Multi fuel stoves and wood burners.

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Clint

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As to chimney sweeping - I've got a cheap set of brushes and do it myself. Takes about 20 minutes.

We have 2 woodburners. Burn mostly wood but also some housecoal for instant heat on startup. Both chimneys have ceramic liners. One we have to sweep 2 or sometimes 3 times a year otherwise it blocks up and we gas ourselves. The other one I've swept twice in 26 years and both times it didn't really need it. I've no idea why.
"Umdiddleumdiddleumdiddle..ah!"
 

Shirley Bassett

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Chippy,

A good friend of mine has a freestanding Woodburner in an opened up chimney breast in a two up two down sized house. He uses one of the fans on top of his stove to circulate the heat. He says without it, it is slower to heat the room, and he thinks the walls that surround the stove soak up the heat. He says if he had his time again he would make the recess for the stove much larger.

If you are used to an open coal fire, then you’ll really notice the difference with a stove. Generally speaking around 75% of the heat off an open fire goes up the flue. With a stove they radiate around 75% of the heat generated.

I used to test industrial emissions for a living, and found that sites that used pallet wood as a fuel had corrosion problems on the exhaust and stack. We suspected that the wood contained chlorinated compounds and generated gaseous hydrogen chloride that attacked the steel flue. I would say if you are going to the expense of having a flexible liner put down your flue, then purchase the highest grade you can afford.

Also note that wood burns far better on a bed of ash, so it is best not to clean out the stove on a daily basis. I assume that with your existing coal fire you clean it out daily.

When you get your stove installed you have to leave the installation cold for a few days to allow the fixing / jointing cements etc to cure.

After this it is best to have 4 small fires before you use the stove in earnest.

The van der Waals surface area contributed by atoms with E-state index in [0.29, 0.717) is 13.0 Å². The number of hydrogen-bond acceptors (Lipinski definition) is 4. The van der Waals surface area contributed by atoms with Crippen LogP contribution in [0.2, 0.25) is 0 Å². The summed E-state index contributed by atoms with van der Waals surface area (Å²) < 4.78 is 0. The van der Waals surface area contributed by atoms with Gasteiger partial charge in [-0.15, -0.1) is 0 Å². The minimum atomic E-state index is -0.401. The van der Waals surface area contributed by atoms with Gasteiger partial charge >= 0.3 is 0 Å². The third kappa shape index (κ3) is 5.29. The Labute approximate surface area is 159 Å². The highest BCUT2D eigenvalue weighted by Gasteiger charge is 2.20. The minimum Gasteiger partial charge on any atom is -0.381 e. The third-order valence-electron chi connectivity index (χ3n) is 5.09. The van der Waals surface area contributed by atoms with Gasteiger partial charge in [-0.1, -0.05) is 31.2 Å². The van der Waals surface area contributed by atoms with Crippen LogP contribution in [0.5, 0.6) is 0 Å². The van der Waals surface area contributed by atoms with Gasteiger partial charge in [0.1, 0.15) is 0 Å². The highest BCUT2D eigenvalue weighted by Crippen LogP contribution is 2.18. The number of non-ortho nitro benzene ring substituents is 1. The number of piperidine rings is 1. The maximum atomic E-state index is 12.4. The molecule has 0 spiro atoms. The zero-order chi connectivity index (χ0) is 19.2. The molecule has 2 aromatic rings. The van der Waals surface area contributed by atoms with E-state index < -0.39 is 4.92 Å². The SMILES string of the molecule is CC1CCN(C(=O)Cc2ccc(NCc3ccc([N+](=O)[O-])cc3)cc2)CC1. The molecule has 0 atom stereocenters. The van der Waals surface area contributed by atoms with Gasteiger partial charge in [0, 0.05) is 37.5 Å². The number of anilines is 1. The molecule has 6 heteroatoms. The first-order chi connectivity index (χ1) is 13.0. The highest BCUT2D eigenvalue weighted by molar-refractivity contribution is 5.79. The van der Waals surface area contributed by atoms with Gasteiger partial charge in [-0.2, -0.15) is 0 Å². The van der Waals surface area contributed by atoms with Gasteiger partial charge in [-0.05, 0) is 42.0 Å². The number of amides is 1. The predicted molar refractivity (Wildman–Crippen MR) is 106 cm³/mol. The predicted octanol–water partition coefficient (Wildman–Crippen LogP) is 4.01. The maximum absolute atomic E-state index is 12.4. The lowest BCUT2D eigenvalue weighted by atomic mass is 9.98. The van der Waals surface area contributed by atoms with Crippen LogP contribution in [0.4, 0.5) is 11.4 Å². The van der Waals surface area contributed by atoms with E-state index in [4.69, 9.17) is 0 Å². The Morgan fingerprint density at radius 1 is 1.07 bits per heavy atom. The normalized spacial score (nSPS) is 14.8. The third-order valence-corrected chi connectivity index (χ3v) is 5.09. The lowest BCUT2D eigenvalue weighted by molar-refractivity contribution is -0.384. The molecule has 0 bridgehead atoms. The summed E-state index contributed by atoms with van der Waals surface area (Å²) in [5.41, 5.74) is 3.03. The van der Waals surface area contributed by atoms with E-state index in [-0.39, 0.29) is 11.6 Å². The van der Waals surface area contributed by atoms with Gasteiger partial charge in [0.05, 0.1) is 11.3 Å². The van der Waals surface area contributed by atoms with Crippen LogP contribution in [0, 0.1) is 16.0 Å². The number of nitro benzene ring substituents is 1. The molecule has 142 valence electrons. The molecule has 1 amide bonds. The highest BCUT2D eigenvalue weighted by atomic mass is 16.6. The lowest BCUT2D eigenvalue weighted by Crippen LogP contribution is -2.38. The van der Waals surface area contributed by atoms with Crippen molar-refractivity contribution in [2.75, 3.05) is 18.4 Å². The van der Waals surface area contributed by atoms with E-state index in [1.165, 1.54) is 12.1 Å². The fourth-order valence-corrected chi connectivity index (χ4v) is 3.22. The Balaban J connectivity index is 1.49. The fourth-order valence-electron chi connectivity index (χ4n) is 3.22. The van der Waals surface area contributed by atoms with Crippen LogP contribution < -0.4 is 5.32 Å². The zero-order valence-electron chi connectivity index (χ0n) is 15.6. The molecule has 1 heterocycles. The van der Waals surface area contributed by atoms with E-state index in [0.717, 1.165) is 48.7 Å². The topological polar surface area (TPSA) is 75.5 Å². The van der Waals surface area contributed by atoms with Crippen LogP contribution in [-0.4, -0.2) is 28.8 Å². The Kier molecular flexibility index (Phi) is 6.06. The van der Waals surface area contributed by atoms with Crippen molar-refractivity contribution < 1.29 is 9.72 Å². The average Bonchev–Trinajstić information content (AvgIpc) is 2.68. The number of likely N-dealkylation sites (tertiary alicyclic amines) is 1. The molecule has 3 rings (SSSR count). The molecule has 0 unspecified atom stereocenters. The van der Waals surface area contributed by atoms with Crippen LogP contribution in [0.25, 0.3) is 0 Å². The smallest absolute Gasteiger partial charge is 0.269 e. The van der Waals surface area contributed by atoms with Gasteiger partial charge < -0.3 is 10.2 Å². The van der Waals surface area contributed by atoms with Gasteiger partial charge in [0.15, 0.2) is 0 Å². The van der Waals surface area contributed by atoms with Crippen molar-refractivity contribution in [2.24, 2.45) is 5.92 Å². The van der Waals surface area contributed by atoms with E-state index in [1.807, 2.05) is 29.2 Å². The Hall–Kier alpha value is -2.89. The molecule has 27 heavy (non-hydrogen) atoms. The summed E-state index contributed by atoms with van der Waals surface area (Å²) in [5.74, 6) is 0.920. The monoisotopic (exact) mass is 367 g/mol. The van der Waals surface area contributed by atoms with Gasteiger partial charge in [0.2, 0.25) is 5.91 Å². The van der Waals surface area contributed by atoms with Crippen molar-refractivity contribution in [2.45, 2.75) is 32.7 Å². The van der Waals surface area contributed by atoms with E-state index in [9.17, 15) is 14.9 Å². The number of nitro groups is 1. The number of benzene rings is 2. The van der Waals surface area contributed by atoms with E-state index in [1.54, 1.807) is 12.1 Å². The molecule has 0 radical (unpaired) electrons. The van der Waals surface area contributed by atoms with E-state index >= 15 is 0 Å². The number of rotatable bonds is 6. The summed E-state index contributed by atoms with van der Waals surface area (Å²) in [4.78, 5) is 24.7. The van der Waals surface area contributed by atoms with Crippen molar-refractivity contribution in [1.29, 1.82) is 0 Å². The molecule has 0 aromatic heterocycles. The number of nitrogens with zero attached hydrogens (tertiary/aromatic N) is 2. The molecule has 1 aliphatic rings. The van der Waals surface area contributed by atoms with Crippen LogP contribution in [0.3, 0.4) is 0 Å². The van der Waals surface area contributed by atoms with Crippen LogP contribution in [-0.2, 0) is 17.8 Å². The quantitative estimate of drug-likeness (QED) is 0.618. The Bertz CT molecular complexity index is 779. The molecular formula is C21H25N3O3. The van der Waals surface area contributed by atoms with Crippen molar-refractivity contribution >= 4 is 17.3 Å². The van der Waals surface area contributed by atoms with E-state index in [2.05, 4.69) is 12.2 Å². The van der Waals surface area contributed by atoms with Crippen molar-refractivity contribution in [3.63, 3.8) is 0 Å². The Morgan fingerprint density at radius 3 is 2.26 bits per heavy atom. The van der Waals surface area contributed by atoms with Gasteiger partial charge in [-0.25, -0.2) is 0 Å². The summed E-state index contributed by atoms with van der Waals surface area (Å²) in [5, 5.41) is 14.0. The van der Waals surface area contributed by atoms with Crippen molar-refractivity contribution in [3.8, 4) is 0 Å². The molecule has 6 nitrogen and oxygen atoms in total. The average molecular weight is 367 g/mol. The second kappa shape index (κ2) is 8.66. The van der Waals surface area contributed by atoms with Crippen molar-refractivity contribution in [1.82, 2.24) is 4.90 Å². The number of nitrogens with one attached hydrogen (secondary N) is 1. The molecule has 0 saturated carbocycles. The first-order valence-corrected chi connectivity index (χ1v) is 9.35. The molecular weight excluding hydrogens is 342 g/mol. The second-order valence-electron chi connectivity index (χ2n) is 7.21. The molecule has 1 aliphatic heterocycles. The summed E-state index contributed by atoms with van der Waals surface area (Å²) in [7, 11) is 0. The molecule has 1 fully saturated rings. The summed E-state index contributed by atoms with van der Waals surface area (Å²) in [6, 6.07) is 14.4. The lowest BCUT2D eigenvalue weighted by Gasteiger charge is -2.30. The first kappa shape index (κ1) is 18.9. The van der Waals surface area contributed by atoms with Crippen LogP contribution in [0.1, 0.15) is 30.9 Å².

We had a small fire of a few sticks and a firefighter, and lit this, let it burn through and then go out. Later that day we had a similar fire, but added some extra sticks once the first lot had burnt through. Next day we did the same and then added a couple of very small logs, then once burnt through we let it go out. Next day we did similar, but added 2 charges of logs. This is done to allow the stove get used to expanding and contracting. If you go for it with a full on fire from first installation you risk cracking the casing of stove.

The best way to clean the glass on the stove, when cold, is to get a piece of damp kitchen paper and dip it in the fire ash, and then wipe the inside glass with this. Take it off with a dry piece of kitchen paper.

As for pets and their love of a Woodburner, then please see evidence below.

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3 Petit Basset Griffon Vendeen’s, guilty as charged your honour.
 

Clint

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I'm intrigued with these burners! I've sat in my downstairs kitchen/extension and "think" getting one is a possibility!
I've got two possibility places..one is on the outside wall of the extension but near the door. The other spot is the old outside wall of the main house to which the extension joins,so now obviously is inside. Directly above is the pitched extension roof. I'll have to get a man in.
 

Chippy_Tea

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I'm intrigued with these burners! I've sat in my downstairs kitchen/extension and "think" getting one is a possibility!
I've got two possibility places..one is on the outside wall of the extension but near the door. The other spot is the old outside wall of the main house to which the extension joins,so now obviously is inside. Directly above is the pitched extension roof. I'll have to get a man in.

Sounds like a plan Clint let us know what they say.
 

Chippy_Tea

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We have been using smokeless coal this year, i was sceptical when we were told it burns much hotter and longer than normal coal and logs but it definitely does.

Not my fire.

 

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